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Blunt seeks cap on malpractice suits

Monday, January 17, 2005 | 12:00 a.m. CST; updated 10:02 p.m. CDT, Thursday, July 3, 2008

With tort reform at the top of the Republican majority’s agenda in the General Assembly, new Gov. Matt Blunt hopes lawmakers will pass medical malpractice reform that is more substantive than the bill vetoed last year by then-Gov. Bob Holden.

The new laws would impose a limit on payouts of noneconomic or pain-and-suffering damages to $250,000 in medical malpractice lawsuits and restrict where personal-injury lawsuits can be filed. Missouri doctors, who have seen their malpractice insurance rates more than double over the last four years, support the changes.

The rate increases have driven some Columbia doctors out of practice or to other states where malpractice insurance is less expensive.

Curt Vogel began to think about retirement after 30 years as a general and vascular surgeon. In 2003, he considered scaling back to working a few days a week. But after seeing his malpractice insurance costs jump almost $60,000 in one year, Vogel decided it made no economic sense to keep practicing.

“There were no malpractice claims against me, and I’d never lost a malpractice claim,” Vogel said. “It was just a sudden increase without any other options.”

According to a report by the State Department of Insurance, doctor’s malpractice insurance premiums rose 121 percent between 2000 and 2003 in Missouri. Data aren’t yet available for 2004.

A recent survey showed that among 79 Missouri neurosurgeons, 21 are considering leaving the state and 31 are thinking about early retirement.

Michael L. Burks, president of the Boone County Medical Society, said that if the proposed legislation does not pass, quality of care in the area will suffer, as fewer doctors will be able to care for patients.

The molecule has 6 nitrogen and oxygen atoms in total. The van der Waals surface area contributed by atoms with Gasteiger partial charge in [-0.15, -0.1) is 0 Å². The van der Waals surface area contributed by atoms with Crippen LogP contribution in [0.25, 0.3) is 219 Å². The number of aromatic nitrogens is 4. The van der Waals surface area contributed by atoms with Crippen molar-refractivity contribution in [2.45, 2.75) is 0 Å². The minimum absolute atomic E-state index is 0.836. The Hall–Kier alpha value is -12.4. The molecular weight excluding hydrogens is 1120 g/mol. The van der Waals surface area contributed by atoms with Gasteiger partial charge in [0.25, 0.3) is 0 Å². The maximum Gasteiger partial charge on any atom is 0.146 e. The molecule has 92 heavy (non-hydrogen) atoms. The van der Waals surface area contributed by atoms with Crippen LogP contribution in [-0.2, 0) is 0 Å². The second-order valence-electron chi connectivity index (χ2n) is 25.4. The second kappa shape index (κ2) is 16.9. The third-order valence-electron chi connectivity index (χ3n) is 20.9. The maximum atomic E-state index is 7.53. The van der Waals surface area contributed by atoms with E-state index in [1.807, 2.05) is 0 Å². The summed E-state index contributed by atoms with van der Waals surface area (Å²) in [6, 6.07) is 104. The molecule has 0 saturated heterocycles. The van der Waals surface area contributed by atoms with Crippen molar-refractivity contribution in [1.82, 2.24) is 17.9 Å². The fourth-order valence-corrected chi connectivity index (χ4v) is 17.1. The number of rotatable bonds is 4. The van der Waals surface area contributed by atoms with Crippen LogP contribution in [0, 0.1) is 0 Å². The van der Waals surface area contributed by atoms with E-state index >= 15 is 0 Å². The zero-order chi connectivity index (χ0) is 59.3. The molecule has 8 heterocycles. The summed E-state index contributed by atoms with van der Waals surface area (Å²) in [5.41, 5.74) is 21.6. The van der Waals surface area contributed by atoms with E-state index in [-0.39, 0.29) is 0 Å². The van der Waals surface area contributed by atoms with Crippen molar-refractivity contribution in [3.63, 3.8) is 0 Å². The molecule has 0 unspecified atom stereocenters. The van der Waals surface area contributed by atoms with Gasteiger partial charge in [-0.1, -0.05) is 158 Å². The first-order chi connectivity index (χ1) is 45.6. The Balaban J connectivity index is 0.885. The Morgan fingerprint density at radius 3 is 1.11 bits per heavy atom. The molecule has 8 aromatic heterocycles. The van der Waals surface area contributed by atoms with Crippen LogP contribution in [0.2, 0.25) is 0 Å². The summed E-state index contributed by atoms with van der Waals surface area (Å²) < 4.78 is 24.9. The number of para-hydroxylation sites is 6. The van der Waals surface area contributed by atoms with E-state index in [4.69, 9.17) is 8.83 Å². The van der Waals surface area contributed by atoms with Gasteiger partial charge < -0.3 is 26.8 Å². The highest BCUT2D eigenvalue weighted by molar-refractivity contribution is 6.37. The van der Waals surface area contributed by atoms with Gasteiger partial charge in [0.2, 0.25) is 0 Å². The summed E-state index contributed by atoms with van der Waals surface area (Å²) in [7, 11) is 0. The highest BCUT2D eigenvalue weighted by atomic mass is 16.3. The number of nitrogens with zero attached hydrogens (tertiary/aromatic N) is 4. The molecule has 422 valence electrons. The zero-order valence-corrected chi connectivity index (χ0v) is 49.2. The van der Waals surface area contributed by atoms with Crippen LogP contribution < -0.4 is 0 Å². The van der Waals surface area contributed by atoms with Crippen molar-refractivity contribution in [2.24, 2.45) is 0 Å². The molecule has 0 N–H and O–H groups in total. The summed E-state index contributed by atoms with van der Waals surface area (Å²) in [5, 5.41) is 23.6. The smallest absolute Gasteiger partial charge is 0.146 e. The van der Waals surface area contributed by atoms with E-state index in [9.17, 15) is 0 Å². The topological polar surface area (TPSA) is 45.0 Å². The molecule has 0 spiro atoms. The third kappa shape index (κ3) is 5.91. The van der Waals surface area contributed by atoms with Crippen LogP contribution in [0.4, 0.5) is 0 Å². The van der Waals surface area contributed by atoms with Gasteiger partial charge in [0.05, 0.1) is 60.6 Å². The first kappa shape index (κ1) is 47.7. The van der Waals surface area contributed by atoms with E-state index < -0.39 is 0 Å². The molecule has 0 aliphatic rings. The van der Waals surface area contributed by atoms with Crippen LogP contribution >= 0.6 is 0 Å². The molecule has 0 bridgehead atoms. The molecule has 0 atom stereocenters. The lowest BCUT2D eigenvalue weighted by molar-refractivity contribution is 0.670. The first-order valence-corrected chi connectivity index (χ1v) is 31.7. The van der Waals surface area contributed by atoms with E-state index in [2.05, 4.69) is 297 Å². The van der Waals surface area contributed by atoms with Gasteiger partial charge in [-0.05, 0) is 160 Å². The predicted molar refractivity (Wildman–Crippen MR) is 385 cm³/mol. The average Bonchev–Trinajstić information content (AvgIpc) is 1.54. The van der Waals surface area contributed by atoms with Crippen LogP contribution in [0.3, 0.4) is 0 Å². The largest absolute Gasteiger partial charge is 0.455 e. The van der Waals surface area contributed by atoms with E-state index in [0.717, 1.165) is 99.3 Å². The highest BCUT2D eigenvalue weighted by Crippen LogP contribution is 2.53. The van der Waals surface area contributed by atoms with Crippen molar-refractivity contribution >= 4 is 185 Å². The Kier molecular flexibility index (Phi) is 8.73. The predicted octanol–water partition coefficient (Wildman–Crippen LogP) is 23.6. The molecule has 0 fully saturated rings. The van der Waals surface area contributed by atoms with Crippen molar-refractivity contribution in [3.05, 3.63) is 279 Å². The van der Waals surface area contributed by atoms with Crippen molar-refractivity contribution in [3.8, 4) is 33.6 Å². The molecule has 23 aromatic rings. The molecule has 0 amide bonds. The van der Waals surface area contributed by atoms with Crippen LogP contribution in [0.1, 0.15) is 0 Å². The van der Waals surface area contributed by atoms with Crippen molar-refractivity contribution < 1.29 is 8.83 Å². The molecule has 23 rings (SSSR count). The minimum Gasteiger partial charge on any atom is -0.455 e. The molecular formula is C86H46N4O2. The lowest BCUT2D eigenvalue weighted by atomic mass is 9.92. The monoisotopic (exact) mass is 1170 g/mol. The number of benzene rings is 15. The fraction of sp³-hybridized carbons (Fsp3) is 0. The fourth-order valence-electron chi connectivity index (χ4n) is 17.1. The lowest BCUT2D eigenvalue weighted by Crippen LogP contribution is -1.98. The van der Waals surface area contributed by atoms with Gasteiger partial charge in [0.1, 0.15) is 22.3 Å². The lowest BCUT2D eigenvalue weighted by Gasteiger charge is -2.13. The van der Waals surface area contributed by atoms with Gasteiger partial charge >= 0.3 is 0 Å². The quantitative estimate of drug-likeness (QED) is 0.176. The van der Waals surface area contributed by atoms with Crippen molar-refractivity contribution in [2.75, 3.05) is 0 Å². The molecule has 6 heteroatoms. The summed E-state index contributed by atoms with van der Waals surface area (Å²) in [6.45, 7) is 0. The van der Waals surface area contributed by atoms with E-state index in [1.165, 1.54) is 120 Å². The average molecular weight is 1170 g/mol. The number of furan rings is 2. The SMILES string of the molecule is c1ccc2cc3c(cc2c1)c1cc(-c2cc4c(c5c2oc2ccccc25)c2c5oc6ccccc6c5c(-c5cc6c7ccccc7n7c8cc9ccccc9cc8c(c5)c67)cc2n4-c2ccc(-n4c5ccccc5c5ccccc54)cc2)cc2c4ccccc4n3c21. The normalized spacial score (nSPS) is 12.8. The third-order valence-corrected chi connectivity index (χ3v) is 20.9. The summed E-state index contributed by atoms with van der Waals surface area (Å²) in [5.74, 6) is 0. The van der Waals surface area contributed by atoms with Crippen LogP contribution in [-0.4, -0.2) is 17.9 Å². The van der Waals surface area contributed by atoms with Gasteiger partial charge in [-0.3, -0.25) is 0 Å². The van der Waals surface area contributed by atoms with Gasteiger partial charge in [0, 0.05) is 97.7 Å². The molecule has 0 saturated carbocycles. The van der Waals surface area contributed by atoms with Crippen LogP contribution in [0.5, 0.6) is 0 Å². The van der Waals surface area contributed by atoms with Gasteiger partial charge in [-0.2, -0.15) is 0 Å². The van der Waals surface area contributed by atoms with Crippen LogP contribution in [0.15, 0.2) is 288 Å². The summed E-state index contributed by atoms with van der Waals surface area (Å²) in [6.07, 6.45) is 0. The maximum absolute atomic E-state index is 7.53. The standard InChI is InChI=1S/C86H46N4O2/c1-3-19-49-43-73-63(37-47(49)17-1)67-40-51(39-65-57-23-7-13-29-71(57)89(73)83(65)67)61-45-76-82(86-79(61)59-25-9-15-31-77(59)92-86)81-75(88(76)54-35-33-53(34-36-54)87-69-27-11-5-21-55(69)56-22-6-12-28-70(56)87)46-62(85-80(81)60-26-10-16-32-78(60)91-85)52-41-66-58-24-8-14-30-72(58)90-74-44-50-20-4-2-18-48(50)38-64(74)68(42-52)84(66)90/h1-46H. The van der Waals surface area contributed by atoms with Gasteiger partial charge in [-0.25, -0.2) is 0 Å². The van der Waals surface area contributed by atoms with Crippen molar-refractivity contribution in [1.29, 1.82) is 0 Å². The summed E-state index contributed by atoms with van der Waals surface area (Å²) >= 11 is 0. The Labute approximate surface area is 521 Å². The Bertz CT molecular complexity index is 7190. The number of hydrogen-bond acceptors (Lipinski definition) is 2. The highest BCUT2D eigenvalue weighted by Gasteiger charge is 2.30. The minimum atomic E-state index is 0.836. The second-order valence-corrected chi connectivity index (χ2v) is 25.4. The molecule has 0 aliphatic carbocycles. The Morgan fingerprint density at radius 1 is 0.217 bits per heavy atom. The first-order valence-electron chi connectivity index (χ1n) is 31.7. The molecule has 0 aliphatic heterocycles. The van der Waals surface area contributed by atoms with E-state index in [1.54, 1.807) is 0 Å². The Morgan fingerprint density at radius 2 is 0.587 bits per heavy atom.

“It really affects things right from square one, whether people go to medical school, what specialty they pick, and after that, if we are going to be able to keep physicians in Missouri,” Burks said.

Burks and other doctors say frivolous lawsuits are primarily to blame for the soaring malpractice insurance rates. However, lawyers say the problem has been exaggerated.

Randy McConnell, director of public affairs for the Missouri Association of Trial Attorneys, said the rate increases were caused by poor decisions made by the insurance industry in the late 1990s.

“There is no excuse in the insurance industry for them to have raised their rates by 82 percent in 2003,” said McConnell, who also worked as communications director for the Missouri Department of Insurance for 11 years.

Some lawmakers and attorneys say Blunt’s proposed legislation doesn’t go far enough to ensure that insurers won’t raise their rates again. A bill introduced last week by Sen. Joan Bray, D-St. Louis, would force insurance companies to regulate themselves and offer tax credits to health care providers to offset the cost of insurance. The bill would also require insurers that want to raise rates by more than 15 percent to prove the rate increase is justified.

Thad Mulholland, a personal-injury lawyer in Columbia, said there is no guarantee that caps on lawsuit payouts alone would prevent companies from continuing to raise their rates. Further, insurers often raise rates because of different factors altogether, he said.

“It is well known that their investments haven’t done well and they pass that cost onto the consumer — in this case, the doctor,” Mulholland said.

The trial attorneys association opposes efforts to cap malpractice payouts in Missouri and elsewhere. Instead, the group wants to see more oversight on the insurance industry, McConnell said.

“People targeted by malpractice reform are the ones who have been most severely injured by healthcare providers,” said McConnell.

Yet, stiffer regulations on insurance companies could reduce the willingness of insurers to write policies in the state, Burks said. Two years ago, there were 30 companies in Missouri writing new policies, while now there are only three.

“There is a risk in this bill that you might potentially scare off good insurers.” Burks said.


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